What Are 'Lees' in Winemaking?
As newbie winemaker, one might come across the word 'lees,' but have no idea what it means. Lees refers to the sediment made from yeast after fermentation, the selfsame sediment we see sink down during the cold-crashing process of winemaking.
'Lees' derives its name from the original French method of sur lie, meaning 'on the lees.' Sur lie is a process of aging a wine in contact with dead yeast cells. This process is occasionally seen with red wines, but is, more often than not, used with white wines and champagnes where it is left to age anywhere from three months to years at a time.
How exactly does yeast die off and become lees? After the consumption of sugar, and the subsequent release of sugar and carbon dioxide, yeast goes through a process called autolysis which is, essentially, the process of eating itself, therefore, dying and sinking to the bottom of the fermentation vessel to become part of the sediment. This particular part of the sediment is what is called lees.
Overall, there are two types of lees: gross and fine. Gross lees, also known as the general sediment left in the bottom of the fermentation vessel, are a collection of grape seeds, skins, and, sometimes, stems. The 'gross' in this does not refer to the taste, but, rather, the size of the sediment. This type of lees is the one you want remove from your wine as, when left to decompose, can give your wine funky or unwanted flavors.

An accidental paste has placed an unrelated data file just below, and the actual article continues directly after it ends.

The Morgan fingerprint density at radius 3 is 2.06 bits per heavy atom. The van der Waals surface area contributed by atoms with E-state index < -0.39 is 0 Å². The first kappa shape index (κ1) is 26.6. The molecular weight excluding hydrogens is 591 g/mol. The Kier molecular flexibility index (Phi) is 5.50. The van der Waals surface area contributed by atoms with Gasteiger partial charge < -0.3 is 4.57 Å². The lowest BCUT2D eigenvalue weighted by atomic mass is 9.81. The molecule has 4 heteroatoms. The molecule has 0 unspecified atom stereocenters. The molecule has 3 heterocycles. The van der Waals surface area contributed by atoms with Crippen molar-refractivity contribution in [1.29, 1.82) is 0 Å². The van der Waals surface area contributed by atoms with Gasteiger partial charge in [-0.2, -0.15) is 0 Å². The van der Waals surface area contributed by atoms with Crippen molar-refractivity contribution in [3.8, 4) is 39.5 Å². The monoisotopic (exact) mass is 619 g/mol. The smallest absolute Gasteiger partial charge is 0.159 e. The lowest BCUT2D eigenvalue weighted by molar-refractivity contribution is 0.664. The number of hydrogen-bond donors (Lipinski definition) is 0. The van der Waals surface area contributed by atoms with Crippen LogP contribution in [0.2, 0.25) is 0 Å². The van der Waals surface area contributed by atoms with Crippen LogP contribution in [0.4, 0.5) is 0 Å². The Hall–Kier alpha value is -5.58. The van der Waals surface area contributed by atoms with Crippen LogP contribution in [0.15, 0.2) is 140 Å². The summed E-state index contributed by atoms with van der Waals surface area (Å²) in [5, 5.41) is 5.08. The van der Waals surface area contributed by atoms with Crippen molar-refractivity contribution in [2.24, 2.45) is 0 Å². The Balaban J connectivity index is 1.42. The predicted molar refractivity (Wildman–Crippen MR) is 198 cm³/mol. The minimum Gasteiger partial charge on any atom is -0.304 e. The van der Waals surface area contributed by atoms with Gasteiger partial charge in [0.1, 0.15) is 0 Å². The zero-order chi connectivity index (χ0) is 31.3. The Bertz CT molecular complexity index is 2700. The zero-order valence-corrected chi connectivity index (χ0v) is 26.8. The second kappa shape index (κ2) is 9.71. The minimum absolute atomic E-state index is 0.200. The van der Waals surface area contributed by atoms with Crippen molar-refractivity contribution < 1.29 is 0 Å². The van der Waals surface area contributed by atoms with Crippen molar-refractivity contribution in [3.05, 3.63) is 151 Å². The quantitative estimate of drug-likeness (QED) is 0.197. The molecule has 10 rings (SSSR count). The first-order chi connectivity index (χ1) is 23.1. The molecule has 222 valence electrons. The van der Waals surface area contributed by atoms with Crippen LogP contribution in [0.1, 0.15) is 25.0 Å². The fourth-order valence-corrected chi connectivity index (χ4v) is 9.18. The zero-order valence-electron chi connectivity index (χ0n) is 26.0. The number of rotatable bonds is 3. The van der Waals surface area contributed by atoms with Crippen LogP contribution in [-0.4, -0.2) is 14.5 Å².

Fine lees, the other type of lees, are mostly made of dead yeast cells. This is the fine sediment found at the bottom of a vessel, whether it be a gallon jug, a bottle, bucket, or cask, and helps add a sort of nutty flavor to a wine. Aging a wine on its lees adds texture, depth, complexity and flavor to the wine. Lees aging is common with Chablis, Champagne, Muscadet and California Chardonnay.
Lees left over from fermentation have many uses outside of winemaking, however, and that includes food dishes and items such as UK's Marmite, albeit, this uses beer yeast which is quite different from wine yeast. Other culinary uses include a braised chicken dish in China. Japan, on the hand, use lees stemming from the creation of sake, and is used as a pickling agent.
Winemakers can choose to age their wine on the lees, use it as fertilizer or even add it to bread dough! The next time you come across a bottle of wine aged on lees, you'll know exactly what that means.